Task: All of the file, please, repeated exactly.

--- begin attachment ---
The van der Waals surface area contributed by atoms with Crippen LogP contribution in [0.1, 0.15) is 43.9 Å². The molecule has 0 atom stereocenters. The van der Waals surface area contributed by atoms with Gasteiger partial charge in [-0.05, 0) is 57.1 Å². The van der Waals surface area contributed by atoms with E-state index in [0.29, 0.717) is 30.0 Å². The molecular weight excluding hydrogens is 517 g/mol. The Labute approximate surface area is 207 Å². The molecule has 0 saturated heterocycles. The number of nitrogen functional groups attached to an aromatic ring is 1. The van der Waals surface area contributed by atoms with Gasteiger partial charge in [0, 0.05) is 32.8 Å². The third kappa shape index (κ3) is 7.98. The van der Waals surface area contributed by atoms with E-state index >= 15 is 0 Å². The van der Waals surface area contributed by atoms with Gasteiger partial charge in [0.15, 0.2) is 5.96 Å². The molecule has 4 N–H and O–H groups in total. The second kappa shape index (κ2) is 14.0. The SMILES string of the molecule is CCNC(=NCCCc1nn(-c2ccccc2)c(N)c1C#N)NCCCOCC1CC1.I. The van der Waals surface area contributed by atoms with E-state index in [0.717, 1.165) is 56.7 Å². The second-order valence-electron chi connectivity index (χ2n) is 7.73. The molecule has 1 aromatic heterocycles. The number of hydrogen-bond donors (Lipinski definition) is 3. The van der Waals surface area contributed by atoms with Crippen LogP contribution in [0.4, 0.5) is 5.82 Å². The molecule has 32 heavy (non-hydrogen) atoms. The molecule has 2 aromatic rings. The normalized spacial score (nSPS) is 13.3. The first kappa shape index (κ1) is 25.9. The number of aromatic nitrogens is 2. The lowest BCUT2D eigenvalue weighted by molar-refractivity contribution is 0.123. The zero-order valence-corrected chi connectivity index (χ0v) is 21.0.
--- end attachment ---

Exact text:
The van der Waals surface area contributed by atoms with Crippen LogP contribution in [0.1, 0.15) is 43.9 Å². The molecule has 0 atom stereocenters. The van der Waals surface area contributed by atoms with Gasteiger partial charge in [-0.05, 0) is 57.1 Å². The van der Waals surface area contributed by atoms with E-state index in [0.29, 0.717) is 30.0 Å². The molecular weight excluding hydrogens is 517 g/mol. The Labute approximate surface area is 207 Å². The molecule has 0 saturated heterocycles. The number of nitrogen functional groups attached to an aromatic ring is 1. The van der Waals surface area contributed by atoms with Gasteiger partial charge in [0, 0.05) is 32.8 Å². The third kappa shape index (κ3) is 7.98. The van der Waals surface area contributed by atoms with E-state index >= 15 is 0 Å². The van der Waals surface area contributed by atoms with Gasteiger partial charge in [0.15, 0.2) is 5.96 Å². The molecule has 4 N–H and O–H groups in total. The second kappa shape index (κ2) is 14.0. The SMILES string of the molecule is CCNC(=NCCCc1nn(-c2ccccc2)c(N)c1C#N)NCCCOCC1CC1.I. The van der Waals surface area contributed by atoms with E-state index in [0.717, 1.165) is 56.7 Å². The second-order valence-electron chi connectivity index (χ2n) is 7.73. The molecule has 1 aromatic heterocycles. The number of hydrogen-bond donors (Lipinski definition) is 3. The van der Waals surface area contributed by atoms with Crippen LogP contribution in [0.4, 0.5) is 5.82 Å². The molecule has 32 heavy (non-hydrogen) atoms. The molecule has 2 aromatic rings. The normalized spacial score (nSPS) is 13.3. The first kappa shape index (κ1) is 25.9. The number of aromatic nitrogens is 2. The lowest BCUT2D eigenvalue weighted by molar-refractivity contribution is 0.123. The zero-order valence-corrected chi connectivity index (χ0v) is 21.0.